We could see the effects of poor nutrition and dental care as we did this. Normally I would get individuals or pairs to show these little ‘scenes’ to the group but here their shyness was obvious and it was too hard a challenge for them at this stage.” We switch to drawing. “I get out the photocopy paper and draw a red triangle, then another, I invite one of the 30-plus children huddled around me (and getting closer with each new shape) to draw a triangle, and then I invite another. I draw a square and a circle. Each time inviting a child to copy it. Their non-attendance at school is obvious as even the bigger children struggle at first with the shapes – but their interest is fulsome.
I draw a shape on a page and pass it, with an oil pastel, and a piece of cardboard box to rest on, to a child to draw; and we continue doing this – with various colours and shapes, until everyone has a page, a shape and a colour. They return to me for a new shape; gradually I add a little complexitiy, shapes inside and outside, colouring in, mixing two colours. The parents formed a circle around the edge, keen and interested too; they are invited to participate with a page and colours. We have to give special attention to those who seem to have no idea of how to hold or use a crayon – one little boy, who looked about four wanted to join in but seemed unable to work out what to do with the oil pastel. I showed him how to draw lines, like a very small child would, scribbling and enjoying the movement; not long afterwards I saw the triangles and circles emerge and was reminded of an earlier similar experience in Thailand with a boy who could not hold a pencil. It is incredible to watch how quickly a child can move through that initial stage of scribbling to being able to form shapes. Soon practically everyone is involved. Alex and I move around the group encouraging participants with new shapes and colours.” The group was totally absorbed.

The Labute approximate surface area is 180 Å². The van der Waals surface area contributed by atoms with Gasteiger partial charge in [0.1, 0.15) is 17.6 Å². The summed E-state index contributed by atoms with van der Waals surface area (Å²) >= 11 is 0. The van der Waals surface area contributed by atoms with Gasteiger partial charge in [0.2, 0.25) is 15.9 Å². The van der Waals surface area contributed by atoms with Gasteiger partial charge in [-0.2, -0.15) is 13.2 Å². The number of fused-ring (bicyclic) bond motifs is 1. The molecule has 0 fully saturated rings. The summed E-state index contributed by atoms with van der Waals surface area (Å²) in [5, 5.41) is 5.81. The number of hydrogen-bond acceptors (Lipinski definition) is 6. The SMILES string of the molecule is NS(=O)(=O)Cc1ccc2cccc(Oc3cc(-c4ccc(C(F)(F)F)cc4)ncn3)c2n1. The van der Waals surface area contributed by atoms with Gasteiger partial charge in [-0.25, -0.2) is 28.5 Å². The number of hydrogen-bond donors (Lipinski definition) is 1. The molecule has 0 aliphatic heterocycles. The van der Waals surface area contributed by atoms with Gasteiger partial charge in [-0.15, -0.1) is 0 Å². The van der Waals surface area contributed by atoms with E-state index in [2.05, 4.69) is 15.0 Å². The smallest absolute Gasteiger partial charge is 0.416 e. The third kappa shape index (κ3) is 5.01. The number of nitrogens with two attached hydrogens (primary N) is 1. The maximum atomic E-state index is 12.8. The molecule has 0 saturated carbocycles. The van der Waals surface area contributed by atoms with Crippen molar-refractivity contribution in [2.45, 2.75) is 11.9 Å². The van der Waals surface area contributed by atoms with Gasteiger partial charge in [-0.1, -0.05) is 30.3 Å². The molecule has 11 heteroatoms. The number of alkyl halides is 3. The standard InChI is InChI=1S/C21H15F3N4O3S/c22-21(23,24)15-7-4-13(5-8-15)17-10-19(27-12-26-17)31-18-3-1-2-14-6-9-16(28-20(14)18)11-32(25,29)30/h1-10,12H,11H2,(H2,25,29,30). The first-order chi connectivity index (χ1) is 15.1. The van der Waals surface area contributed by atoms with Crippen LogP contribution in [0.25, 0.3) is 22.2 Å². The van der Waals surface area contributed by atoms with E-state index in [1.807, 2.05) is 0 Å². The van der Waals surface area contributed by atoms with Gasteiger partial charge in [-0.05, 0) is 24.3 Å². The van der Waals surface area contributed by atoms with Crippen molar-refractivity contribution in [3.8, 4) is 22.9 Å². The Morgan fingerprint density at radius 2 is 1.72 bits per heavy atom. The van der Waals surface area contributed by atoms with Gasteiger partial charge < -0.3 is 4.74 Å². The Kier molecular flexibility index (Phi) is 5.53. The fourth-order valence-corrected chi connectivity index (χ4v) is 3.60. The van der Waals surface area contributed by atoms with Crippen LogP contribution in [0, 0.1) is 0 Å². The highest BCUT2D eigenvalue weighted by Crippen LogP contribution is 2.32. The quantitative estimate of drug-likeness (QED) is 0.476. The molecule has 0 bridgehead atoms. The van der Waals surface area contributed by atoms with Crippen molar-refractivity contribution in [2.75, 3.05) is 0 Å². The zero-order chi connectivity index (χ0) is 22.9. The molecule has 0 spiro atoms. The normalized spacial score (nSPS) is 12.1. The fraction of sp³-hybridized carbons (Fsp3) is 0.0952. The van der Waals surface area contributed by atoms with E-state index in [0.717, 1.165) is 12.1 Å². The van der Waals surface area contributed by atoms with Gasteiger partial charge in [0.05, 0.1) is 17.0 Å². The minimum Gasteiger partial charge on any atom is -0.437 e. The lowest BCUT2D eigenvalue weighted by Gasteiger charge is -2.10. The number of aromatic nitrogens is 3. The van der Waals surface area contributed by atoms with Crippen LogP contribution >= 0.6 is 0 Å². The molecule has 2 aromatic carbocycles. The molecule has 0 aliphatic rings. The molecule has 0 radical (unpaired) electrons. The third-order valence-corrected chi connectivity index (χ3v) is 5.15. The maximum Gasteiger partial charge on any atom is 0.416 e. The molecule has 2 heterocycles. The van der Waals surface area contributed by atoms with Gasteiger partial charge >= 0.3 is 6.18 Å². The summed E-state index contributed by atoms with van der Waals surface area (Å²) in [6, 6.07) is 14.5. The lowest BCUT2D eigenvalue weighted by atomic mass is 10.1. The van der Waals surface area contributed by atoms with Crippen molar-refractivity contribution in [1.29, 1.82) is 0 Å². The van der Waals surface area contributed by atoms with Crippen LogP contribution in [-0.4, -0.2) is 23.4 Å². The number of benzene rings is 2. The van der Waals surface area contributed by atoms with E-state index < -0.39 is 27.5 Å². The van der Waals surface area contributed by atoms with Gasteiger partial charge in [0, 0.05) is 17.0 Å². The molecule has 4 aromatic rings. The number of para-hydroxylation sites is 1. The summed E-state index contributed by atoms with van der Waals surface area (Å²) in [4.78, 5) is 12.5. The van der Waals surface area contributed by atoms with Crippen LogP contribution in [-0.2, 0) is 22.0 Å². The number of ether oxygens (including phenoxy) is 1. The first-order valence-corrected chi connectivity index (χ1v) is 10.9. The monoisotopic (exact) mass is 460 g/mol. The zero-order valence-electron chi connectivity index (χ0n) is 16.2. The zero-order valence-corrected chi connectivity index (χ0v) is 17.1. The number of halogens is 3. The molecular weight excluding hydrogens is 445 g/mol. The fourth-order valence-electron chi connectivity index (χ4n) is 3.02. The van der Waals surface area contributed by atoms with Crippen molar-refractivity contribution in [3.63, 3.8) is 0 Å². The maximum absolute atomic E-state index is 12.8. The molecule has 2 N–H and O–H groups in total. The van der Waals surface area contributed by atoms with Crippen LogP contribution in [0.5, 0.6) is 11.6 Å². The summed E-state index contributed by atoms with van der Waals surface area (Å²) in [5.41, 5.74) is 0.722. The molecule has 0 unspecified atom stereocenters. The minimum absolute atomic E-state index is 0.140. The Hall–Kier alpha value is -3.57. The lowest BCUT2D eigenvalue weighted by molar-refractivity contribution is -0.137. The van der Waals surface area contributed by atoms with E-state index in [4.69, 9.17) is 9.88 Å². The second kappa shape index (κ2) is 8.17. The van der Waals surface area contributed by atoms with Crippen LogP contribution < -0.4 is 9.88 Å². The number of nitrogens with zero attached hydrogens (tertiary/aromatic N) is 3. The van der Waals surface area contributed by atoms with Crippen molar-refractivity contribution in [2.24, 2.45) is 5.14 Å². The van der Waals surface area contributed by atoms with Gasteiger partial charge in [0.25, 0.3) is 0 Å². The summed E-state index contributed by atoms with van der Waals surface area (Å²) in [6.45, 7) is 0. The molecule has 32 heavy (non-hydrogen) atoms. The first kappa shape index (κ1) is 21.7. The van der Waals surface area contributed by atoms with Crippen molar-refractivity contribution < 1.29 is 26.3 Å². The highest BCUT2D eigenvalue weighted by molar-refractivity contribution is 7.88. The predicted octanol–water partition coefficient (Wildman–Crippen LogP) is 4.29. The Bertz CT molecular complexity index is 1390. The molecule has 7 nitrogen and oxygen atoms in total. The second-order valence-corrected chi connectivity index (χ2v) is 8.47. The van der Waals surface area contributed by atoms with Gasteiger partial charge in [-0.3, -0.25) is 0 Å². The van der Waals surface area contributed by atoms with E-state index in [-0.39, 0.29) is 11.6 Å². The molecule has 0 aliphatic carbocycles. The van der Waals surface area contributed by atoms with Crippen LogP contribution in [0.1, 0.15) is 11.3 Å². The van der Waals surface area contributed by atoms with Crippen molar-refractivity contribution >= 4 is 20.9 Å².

It is always hard for some people to stop creating, and so it was here on our first day in the kilns …we overran our two-hour allocation. Hopping onto the back of the bike for the return ride along bumpy roads, we waved to the group, and looked across onto a glorious mountain landscape and forward to the following day of our art school in the kilns. We thank our many supporters, including the Children’s Art Village, for providing funds to make this project possible. Artists in Community International donate our time and some costs to the project.